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Cuban Music Lesson: Cha Cha Cha


Get ready to be schooled, asere. It’s time for a Cuban music lesson! Learn to tell your cha cha cha from your mambo without leaving your couch. Put on your dancing shoes, guayaberas, park your 57 Chevy, light up that Habano, and pay attention.

I don’t like those dancing shows that are so popular on TV these days. Sure, watching Kate Gosselin or whoever fall on their talentless butts is funny, but not enough to deserve a primetime slot. The other major problem with them has to do with the nature of competitive ballroom dance. Some tool somewhere took something you are supposed to do for fun and to try and get laid and turned it into a “sport”. People watch these competitions and think this is what a rumba, a mambo, or a cha cha cha are supposed to be like. I’m here to tell you: what you saw them do is not the real cha cha cha.

Whereas most Cuban musical forms were created over a period of time by different artists, the cha cha cha was created by one man: Enrique Jorrin. Enrique was a violinist, which isn’t exactly the instrument you’d expect for a guy who started a dance craze. Enrique was in several bands in the 30’s and 40’s in Havana, but in the the 50’s he founded the Orquesta America. It was there that he developed the signature syncopated rhythm of the cha cha cha. Basically it goes 1-2-cha-cha-cha, and the dance steps follow this rhythm. I can’t dance to save my life, which is an eternal shame upon my Cuban ancestors. Here is a pretty good tutorial video of how the cha cha cha is really danced.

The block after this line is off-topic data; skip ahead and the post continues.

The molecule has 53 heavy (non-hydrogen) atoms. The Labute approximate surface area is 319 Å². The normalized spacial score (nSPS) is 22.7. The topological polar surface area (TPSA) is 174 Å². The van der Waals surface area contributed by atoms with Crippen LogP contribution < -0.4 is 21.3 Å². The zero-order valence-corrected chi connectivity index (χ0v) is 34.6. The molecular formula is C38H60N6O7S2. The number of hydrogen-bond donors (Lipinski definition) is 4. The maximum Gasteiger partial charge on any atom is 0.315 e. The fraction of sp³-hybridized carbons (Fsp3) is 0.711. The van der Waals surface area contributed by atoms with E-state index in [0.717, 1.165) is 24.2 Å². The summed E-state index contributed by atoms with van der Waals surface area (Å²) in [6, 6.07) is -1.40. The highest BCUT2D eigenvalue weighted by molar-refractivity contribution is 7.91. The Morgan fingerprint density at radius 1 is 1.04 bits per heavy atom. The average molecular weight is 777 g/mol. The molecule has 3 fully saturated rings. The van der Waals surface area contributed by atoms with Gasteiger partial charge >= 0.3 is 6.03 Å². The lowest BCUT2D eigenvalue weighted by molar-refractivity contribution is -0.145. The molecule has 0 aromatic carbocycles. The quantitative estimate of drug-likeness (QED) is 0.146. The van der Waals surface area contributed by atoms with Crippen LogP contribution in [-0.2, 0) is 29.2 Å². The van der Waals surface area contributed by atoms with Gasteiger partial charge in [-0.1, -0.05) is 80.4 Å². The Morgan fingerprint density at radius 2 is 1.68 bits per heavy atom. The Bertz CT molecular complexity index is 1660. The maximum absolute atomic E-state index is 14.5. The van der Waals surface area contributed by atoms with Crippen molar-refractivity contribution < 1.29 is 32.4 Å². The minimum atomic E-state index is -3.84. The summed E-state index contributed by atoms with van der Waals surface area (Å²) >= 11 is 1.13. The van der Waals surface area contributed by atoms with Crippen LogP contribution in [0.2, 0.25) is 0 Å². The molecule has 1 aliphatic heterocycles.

Other artists started writing cha cha cha’s, and by the middle of the fifties the dance had spread throughout Latin America and the US. This was back when Americans would go to Havana the way we go to Vegas. These happy gringos brought the dance back to the States along with cigars and the clap. Enrique Jorrin continued playing until his death in 1987. His songs “Osiris”, “Tunel”, “La Engañadora”, and many others are classic Cuban standards. My mom and I danced our son/mother dance at my wedding to “La Engañadora” because it was my grandmother’s favorite song. And yes, I stepped on her toes…cha cha cha!

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